"Cirque Berzer" may have blockbuster potential if creators tone down pervasive campiness and cliche.
For “Cirque Berzerk,” it must have been an interesting journey from the dusty Black Rock desert of Burning Man revels to the moist fleshpot of downtown L.A.’s Club Nokia, where demands are probably – and admission prices certainly – higher. Conceit of “the Devil’s Cabaret” as a hellish circus, with some first-rate performers in tow, is already fun, but may have blockbuster potential if the creators can tone down the pervasive campiness and predisposition to cliche.
The one-time tent attraction, for several years part of California’s fabled, anything-goes summer festival, makes a stylish scenic transition to indoors. David Morong’s heavenly deconstruction of carnival hell – surrounding staircases and decaying canvas flaps – is raised almost to poetry as Dan Reed’s flashing lights keep breaking film noir shadows. (An exception is the upstage projection screen, resembling a slice of bread, a mitten or the state of Wisconsin rather than the presumed tombstone.)
Audiences have to endure preshow noodging from a wittily made-up (courtesy Alexis Kelley) troupe of refugees from a Tim Burton nightmare, wackily clad by Mikiko Nagao and Heather Goodman and toplined by Death, a twee knob played by composer Kevin Bourque with the silhouette of Dr. Caligari and the tiresome affect of Dr. Frank N. Furter.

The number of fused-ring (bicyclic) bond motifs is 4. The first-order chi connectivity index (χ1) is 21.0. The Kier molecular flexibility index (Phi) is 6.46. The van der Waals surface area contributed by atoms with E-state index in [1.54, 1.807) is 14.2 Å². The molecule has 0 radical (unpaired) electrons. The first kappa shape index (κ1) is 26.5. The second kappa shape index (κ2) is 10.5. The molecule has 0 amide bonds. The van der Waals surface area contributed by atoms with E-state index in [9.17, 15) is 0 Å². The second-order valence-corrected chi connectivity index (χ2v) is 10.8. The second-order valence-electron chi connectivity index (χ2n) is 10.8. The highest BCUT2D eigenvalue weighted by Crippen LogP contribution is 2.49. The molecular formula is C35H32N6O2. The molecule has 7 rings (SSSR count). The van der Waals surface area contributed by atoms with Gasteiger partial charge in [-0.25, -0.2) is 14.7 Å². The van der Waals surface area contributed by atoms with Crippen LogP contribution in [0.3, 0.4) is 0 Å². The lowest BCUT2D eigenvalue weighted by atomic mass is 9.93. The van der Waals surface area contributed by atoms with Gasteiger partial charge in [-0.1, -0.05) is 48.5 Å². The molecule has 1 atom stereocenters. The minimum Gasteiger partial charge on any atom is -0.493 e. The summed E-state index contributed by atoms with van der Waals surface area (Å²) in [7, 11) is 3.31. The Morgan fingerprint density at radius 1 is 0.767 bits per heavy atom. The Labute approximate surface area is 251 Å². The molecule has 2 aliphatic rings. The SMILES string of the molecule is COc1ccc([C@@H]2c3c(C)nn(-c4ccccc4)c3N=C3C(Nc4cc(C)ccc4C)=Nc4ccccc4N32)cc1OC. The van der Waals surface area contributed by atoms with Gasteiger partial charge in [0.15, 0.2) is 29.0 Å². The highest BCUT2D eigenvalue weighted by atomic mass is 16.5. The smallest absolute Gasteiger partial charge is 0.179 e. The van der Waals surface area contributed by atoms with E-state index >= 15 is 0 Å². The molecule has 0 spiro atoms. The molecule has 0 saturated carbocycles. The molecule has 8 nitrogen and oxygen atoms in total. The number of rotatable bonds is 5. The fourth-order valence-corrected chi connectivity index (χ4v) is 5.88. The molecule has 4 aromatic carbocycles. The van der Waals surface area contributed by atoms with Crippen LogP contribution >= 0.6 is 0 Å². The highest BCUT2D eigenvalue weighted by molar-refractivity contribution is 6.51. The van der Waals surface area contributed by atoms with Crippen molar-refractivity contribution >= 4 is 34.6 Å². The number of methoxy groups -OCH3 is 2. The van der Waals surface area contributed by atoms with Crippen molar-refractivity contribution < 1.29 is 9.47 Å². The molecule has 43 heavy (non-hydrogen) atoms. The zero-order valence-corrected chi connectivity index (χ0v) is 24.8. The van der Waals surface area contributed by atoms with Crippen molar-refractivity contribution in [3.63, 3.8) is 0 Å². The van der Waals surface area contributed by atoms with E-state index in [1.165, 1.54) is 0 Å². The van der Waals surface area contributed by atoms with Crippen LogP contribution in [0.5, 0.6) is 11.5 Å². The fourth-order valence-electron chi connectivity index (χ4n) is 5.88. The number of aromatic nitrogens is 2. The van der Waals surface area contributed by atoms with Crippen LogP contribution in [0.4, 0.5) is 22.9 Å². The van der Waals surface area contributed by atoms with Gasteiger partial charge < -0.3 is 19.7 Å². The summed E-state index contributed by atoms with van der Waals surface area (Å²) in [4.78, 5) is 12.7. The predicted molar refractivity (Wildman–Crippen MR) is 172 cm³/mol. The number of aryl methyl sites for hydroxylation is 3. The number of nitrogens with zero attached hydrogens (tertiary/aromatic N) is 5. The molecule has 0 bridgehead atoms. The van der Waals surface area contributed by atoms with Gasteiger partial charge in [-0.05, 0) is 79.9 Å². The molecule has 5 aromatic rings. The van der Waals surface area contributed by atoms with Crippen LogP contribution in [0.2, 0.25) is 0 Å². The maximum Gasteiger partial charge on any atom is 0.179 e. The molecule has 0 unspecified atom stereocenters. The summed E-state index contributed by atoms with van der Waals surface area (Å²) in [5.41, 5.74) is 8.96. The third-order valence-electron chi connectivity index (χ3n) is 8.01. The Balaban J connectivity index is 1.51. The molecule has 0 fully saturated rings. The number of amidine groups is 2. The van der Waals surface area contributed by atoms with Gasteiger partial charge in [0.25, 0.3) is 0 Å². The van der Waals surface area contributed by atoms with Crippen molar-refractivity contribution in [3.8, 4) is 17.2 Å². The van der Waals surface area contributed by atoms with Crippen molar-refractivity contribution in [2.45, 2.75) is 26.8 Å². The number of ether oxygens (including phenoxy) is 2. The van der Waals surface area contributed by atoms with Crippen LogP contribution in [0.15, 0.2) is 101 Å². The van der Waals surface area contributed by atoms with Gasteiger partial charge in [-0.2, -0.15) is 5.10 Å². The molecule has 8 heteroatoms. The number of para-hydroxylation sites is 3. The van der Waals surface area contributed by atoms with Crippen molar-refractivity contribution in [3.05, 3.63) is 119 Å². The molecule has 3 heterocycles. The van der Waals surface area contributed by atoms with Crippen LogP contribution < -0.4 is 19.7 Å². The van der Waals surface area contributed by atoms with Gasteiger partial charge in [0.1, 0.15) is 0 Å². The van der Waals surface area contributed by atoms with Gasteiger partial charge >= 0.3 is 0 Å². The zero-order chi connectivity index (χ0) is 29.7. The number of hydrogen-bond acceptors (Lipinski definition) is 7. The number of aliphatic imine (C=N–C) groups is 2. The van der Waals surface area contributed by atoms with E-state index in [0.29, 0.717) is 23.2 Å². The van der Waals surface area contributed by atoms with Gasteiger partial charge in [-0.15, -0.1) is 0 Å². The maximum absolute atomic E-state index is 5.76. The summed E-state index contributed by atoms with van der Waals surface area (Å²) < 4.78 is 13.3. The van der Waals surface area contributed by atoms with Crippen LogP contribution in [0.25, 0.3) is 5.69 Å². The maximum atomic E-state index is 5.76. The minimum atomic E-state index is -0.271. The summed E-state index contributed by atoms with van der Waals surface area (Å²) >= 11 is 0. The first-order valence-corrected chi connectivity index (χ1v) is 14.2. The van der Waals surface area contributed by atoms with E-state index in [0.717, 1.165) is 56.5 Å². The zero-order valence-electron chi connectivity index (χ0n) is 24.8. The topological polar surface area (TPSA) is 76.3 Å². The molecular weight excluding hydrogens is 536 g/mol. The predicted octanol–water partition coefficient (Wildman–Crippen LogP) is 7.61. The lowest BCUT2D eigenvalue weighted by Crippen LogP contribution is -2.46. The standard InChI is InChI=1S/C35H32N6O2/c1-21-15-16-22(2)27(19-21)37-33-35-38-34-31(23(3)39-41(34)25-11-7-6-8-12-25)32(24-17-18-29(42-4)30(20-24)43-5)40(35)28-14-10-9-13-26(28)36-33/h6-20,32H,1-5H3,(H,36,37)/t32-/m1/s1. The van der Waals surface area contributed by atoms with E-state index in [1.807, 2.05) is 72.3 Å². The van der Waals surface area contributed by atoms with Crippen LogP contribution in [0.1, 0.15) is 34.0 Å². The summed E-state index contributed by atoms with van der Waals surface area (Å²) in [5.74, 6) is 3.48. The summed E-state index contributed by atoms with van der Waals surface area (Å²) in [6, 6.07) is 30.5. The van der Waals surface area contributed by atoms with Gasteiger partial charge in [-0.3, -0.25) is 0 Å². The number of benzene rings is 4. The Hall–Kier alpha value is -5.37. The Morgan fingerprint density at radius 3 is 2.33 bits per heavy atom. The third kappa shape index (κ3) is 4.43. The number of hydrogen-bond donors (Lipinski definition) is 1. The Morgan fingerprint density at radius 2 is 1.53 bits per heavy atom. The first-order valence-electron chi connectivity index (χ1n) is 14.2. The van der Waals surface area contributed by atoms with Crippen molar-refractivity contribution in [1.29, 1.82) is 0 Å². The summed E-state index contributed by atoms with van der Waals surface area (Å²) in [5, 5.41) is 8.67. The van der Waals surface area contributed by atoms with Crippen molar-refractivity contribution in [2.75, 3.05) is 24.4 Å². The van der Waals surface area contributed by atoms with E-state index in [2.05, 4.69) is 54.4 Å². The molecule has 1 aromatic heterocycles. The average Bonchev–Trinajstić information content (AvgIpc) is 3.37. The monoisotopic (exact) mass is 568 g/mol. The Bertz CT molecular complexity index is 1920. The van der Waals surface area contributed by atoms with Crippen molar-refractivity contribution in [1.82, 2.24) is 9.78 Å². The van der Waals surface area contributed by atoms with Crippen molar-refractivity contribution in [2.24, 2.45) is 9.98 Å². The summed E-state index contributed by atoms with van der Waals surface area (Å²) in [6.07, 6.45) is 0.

You keep hoping for the old vaudeville call “Get the hook!,” though in fairness Bourque proves an exceptional percussionist for his eclectic, hard driving, smashingly performed score. No whiny, New Age Cirque du Soleil musicianship for this troupe.
And we see less of him as the ensemble becomes a nifty band of tumblers, aerialists, fire jugglers and dancers with smokin’ bodies and a distinct strain of daffy humor mixed into their showmanship. Circus highlight is the act one finale on side by side trampolines separated by a high wall, a quartet of stooges eliciting laughs and cheers in their dizzying defiance of gravity.
A linking story follows leggy brunette Emilie Livingston, her tight skirt symbolizing repression, its red color symbolizing readiness to be flown aloft and initiated into the rites of Hades or whatever.
Veteran Broadway choreographer and helmer John Carrafa echoes “Thriller” in some zombie moves, and amusingly captures Livingston with a team of Kafkaesque, briefcase-wielding dancing bureaucrats. Carrafa would do well to attend to the faux eroticism a la community theater “Cabaret” productions – you know, guys and gals in Weimar Berlin attire, rubbing each other in a vain effort to persuade us they’re horned up.
But there’s nothing faux about an extended scene in which two chiseled studs keep repelling their women’s advances to explore interest in each other, finally soaring into a midair athletic pas de dudes. Their eventual lip-lock elicits the delighted whoops of the assembled, liquored-up co-eds but not, perhaps, of their dates.